She continued, “Suzanne asked me to go on and do an interview that night with the coaches and some of the female athletes, and they asked me why I was doing this, because they said we were setting women back a decade. And I said no, I’m doing what I want to do, I’m a PR director during the day and a Dallas Cowboys Cheerleader on nights and weekends, I’m a woman doing what I want to do. That’s what you stand for! How can you tell me that my choice is wrong? Shouldn’t women be able to do whatever they want to do? I didn’t audition to be a part of that conversation, but we were faced with it from time to time.”
Washington added, “I think the organization stood for and showed what you can do for other women. No color. I didn’t see color. I didn’t feel any different from Dana. That’s not what it was about. I was my own woman, doing what I wanted to do. I think for me the takeaway was we’re stronger together. Cause guess what, it’s not Toni Washington going out there and doing a kick line by herself. All 36 girls have to get it up. We have to do it together.”
For Shapiro, the larger themes of the documentary, from diversity and inclusion to women’s liberation, occurred naturally. “I would ask everybody, you were celebrated obviously, you guys were larger than life, so who didn’t like you? What was the criticism,” he recalled. “And they said, well we got a lot of criticism for sending women back. And so you go where the interviewees take you. I remember [Dana] talking about her experience at Fresno State. So we started looking this stuff up, and found articles that were very condescending, they were disparaging. In terms of the women’s movement, it was essential, it was revolutionary, it changed things for the better—but maybe this one aspect of it, like the women are saying, maybe it goes against this idea of sisterhood.”
The filmmaker admitted that it was “tough” to talk about the gendered aspects of the film, joking about a “no comment” before proposing, “I guess I’m just going to say it was never supposed to be a ‘feminist’ movie, it was like a humanist film. Suzanne was a humanist; she didn’t consider herself a feminist. We always were trying to make a movie that was a more secular, spiritual, humanist movie. And an inclusive movie that was deeply patriotic without being partisan, which I think is very hard to do. We made a movie about the military and about loving America that doesn’t speak to left, right, blue, red. And that was something that Suzanne put out there—this universality, this love that didn’t have barriers, whether it was race or class or any of these things. So I didn’t see myself so much as like a ‘man director.’ It was more that I was telling this story, and I was going to go wherever the story took me.”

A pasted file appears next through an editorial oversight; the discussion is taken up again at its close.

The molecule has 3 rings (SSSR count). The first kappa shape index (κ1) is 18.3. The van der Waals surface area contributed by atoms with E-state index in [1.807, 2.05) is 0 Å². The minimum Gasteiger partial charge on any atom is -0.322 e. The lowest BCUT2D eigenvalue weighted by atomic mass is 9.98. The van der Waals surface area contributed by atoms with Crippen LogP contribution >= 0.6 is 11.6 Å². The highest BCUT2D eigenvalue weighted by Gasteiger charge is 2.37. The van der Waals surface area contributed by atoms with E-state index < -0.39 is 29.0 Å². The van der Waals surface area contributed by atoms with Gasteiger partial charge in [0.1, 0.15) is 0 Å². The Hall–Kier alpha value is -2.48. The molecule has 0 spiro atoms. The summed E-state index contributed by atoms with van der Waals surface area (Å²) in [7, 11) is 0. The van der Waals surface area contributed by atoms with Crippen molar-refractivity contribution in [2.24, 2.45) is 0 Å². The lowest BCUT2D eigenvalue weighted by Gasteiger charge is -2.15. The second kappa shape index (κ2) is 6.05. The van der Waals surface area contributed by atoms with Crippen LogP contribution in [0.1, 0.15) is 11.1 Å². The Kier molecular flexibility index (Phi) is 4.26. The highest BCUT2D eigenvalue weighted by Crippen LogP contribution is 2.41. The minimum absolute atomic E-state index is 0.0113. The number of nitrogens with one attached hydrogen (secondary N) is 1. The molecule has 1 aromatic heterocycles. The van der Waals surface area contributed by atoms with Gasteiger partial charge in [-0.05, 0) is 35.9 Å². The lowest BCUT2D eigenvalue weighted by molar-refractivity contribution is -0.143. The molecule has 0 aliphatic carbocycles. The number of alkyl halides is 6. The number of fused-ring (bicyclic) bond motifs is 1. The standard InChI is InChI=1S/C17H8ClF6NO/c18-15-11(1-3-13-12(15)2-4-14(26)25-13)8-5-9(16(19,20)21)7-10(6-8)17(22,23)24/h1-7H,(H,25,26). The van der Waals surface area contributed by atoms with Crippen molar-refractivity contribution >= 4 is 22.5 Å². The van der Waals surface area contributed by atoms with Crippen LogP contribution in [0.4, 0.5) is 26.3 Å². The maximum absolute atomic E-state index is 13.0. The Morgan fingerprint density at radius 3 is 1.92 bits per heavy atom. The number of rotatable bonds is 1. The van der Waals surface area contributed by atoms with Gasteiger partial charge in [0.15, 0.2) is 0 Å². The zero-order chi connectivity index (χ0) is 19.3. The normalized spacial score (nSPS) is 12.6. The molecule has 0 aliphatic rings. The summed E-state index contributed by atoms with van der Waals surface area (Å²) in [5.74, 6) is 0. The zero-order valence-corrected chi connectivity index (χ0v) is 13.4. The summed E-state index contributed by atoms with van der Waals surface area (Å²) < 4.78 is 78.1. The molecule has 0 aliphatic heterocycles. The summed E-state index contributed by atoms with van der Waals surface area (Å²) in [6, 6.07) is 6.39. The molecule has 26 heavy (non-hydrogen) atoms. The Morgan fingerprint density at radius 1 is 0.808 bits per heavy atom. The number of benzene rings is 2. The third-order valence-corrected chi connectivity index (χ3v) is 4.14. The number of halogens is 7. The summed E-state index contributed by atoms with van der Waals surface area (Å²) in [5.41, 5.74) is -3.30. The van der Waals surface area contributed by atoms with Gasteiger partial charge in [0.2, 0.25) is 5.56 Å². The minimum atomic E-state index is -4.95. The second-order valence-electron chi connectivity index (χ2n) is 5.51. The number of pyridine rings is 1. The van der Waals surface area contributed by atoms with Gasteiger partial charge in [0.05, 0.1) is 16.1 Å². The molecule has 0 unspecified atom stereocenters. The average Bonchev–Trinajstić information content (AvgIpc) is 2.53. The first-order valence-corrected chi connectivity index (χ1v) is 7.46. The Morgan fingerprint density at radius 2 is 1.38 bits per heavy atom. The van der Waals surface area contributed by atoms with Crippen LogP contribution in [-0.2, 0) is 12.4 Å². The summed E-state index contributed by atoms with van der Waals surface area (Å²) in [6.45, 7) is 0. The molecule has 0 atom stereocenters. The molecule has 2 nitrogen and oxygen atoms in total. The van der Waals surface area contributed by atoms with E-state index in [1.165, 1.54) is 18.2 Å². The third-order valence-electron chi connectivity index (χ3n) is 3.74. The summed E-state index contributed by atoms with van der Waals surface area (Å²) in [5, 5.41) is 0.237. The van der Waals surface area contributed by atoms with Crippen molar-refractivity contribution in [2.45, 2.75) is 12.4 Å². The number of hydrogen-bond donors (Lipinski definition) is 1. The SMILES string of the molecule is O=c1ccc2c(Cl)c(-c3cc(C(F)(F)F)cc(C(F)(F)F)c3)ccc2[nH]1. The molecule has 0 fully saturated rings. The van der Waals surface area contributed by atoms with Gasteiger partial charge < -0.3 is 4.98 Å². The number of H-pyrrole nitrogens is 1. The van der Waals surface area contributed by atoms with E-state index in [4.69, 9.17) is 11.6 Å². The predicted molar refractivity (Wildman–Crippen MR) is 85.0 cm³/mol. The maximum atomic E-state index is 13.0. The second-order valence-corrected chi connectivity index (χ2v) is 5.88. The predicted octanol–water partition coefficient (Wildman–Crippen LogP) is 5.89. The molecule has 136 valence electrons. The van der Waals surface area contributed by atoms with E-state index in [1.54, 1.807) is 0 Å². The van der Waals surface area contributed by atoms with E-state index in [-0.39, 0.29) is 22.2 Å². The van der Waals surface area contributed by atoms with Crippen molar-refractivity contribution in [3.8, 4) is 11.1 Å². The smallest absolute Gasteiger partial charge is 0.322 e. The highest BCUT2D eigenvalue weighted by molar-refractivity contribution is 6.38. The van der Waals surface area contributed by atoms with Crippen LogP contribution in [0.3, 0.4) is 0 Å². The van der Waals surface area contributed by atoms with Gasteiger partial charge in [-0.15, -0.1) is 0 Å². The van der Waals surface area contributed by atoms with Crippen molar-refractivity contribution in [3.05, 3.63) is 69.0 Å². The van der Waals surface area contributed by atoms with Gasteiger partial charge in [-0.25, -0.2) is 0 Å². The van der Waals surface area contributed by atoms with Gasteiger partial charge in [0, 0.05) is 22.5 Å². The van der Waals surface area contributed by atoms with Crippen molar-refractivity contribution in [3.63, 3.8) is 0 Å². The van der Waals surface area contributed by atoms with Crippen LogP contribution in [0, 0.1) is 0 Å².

At the height of their fame, the cheerleaders traveled internationally for appearances, inspired two made-for-TV movies, and guest-starred on The Love Boat, all while stealing scenes from the sidelines. For revolutionizing the sport and updating it for the television era, the cheerleaders earned a paycheck of 15 dollars a game—a sum that, as one cheerleader put it in the film, “didn’t even pay for the pantyhose.”
“The 15 dollars a day, we joked about it,” Killmer recalled. “In fact my final performance was the friends and family performances, and Mr. Texas Schramm [the Cowboys’ former president and general manager] was in the audience, and I sang the song ‘She Works Hard For the Money,’ the Donna Summer song, and at the end I said Mr. Schramm, how about 15.50 a game? And then the lights went down! He wasn’t happy about that. He didn’t want to give up that 50 cents a game. But it was never about the money for me, because I had a job, and this was something that I did for fun and for service and for sisterhood.”
She went on to explain that, “I did make about $10,000 a year as a cheerleader, between the USO tours and then if you got four or five of those appearances a year…but it was extra income. They paid us very little for the games but we got paid handsomely to sit and smile and do autographs for two hours. And Suzanne would not let us go anywhere unless they provided us with a limo, two security guards, and if we flew, we flew first class. So we were treated very nicely. It was a good place to be.”
Killmer and Washington recalled singing to soldiers in the belly of ships and performing on stages flanked by tanks. Killmer remembered, “It felt very surreal to be singing and dancing with a war—I mean, they called it a conflict, but there was a war going on. It was a dangerous time. The Marines didn’t know we were coming until the day before because they didn’t want anyone to kidnap us.”
While the Cowboys’ cheerleading squad may be better known for its uniform than for its service, this commitment to entertaining the troops was just one of the revelations that made Shapiro and his team consider these women in a new light. At the beginning of the process, Shapiro recalled, “I thought cheerleading was a little bit frivolous, silly, retro or kitsch, because I didn’t know any of the human beings who did it. I just had this idea of what it was…but then you’re talking to the cheerleaders and you’re talking about politics, you’re talking about gender, you’re talking about service—it was mind-blowing that this was going to get us into that.”
Producer Carra Greenberg agreed that the experience had been eye-opening, saying, “I thought of myself as a person who had a well-formed perspective on this, and I didn’t.” She added, speaking to Killmer and Washington, “You guys all taught me a lot about being a woman, about making your way in the world, and about how to do it in your own way.”